Saturday, March 30, 2013


One of the first things you learn in adult education is not to patronise your students. You may be popularising but you are not dumbing down. Watching a documentary on Pompeii the other night it struck me that one of Nick Cohen's favourite moans about the quality of BBC TV drama could easily be applied to their historical documentaries.

There seems to be a standard formula. First, take a ten minute script and turn it into a one hour programme. Then take a presenter and send them somewhere pretty and warm to be filmed. Add a thirty second clip of actors in costume running around screaming, then repeat it several times. Include a computer generated recreation of an event or building and repeat that several times. Actually, repeat everything several times on the assumption that the attention and retention spans of the audience are roughly equivalent to those of goldfish. Finally, do a facial reconstruction of an ancient dead human and mouth platitudes like, 'wow, this is a real living person.'  (No it isn't. It's a waxwork. And anyway most of the audience will have died of boredom by then and will have started channel-hopping for repeats of Father Ted).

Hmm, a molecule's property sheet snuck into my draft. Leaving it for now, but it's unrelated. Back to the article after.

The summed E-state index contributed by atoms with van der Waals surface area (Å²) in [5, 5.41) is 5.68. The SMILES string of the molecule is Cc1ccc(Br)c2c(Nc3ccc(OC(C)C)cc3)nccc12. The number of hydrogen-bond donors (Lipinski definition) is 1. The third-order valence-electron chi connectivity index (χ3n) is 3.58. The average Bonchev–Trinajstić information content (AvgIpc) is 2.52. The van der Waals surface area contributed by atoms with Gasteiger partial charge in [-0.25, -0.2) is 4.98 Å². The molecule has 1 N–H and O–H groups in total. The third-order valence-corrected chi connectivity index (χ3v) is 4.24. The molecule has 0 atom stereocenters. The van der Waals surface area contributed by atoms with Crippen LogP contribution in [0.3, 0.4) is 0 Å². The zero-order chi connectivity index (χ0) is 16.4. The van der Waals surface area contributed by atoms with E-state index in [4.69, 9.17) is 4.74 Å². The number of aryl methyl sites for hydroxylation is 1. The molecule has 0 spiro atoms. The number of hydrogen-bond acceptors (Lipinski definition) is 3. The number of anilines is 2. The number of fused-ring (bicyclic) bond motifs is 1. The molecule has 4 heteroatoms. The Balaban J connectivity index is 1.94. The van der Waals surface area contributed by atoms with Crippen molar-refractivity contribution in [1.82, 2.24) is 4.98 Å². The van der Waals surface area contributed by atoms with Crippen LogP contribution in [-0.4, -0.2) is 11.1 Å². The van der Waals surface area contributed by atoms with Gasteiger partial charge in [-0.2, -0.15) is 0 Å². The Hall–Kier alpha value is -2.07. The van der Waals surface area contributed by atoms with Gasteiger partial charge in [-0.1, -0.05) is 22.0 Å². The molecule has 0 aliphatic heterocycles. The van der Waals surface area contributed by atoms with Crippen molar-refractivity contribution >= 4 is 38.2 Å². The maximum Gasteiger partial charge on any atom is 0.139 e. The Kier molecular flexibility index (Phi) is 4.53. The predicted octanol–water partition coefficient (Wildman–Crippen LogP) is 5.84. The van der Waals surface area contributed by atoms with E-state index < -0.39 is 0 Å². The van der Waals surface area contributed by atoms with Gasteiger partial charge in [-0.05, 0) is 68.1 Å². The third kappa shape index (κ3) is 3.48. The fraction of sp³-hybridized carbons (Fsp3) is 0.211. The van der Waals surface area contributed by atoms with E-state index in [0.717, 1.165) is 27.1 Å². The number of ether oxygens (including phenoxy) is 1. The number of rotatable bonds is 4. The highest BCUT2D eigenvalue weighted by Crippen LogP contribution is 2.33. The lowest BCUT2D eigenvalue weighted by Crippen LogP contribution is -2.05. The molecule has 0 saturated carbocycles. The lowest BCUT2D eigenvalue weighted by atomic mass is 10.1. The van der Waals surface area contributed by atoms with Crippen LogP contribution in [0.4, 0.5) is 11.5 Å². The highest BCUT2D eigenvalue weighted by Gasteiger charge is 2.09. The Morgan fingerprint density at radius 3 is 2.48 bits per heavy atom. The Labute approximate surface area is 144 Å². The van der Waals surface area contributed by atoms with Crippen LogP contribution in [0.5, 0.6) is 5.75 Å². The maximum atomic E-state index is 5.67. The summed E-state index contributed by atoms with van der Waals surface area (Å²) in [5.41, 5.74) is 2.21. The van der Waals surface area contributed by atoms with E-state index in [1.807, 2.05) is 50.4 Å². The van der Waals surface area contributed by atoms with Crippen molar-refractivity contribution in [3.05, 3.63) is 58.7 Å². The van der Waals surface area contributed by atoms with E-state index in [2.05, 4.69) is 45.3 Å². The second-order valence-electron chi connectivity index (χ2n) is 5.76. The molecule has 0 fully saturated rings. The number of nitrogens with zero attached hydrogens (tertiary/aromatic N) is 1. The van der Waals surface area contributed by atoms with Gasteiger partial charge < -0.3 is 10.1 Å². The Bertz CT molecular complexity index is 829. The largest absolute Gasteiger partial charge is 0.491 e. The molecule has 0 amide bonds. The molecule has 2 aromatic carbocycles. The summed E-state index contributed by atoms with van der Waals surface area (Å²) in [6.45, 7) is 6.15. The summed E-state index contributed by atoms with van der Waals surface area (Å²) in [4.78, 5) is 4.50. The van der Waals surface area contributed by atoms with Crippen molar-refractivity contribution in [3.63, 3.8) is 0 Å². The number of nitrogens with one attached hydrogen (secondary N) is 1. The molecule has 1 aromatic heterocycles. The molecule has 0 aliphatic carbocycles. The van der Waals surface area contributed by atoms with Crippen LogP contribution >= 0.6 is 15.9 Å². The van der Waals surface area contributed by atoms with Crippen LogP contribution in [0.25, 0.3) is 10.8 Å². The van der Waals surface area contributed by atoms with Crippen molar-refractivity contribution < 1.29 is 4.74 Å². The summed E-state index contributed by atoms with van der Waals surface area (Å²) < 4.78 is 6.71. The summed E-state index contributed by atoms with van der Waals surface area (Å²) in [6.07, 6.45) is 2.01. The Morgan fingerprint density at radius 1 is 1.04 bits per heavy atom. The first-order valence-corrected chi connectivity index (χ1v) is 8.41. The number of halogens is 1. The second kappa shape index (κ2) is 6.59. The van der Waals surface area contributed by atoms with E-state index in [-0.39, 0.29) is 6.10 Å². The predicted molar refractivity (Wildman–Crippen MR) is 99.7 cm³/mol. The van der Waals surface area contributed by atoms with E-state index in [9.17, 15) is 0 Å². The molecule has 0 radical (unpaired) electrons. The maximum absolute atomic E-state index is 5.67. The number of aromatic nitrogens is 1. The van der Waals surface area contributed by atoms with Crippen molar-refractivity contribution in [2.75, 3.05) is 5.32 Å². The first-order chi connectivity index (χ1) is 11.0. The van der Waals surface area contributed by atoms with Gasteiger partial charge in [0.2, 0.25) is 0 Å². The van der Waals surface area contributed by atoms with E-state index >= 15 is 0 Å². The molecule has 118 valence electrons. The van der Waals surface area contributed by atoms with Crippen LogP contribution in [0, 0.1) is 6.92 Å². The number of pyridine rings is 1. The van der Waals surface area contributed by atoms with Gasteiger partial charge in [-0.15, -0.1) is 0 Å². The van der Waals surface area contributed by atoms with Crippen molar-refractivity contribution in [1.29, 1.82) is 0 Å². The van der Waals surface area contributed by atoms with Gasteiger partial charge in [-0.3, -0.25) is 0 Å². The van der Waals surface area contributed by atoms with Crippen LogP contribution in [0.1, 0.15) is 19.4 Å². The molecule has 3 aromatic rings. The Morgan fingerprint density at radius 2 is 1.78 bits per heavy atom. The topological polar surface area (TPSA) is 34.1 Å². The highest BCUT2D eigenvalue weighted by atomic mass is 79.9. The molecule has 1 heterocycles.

The documentary had one thing to say, which was that the people of Pompeii and Herculaneum were killed by a heat blast and not smothered by ash. Interesting, but that was it. A bit of explanation why helped us along for a few more minutes. But even that explanation was simplified (and repeated several times) on the grounds that the audience will be a bit too stupid to understand much else.  And they are all like that; deeply, deeply patronising.

Remember this:

That's what documentaries used to be like.  And you tell that to young people today ...

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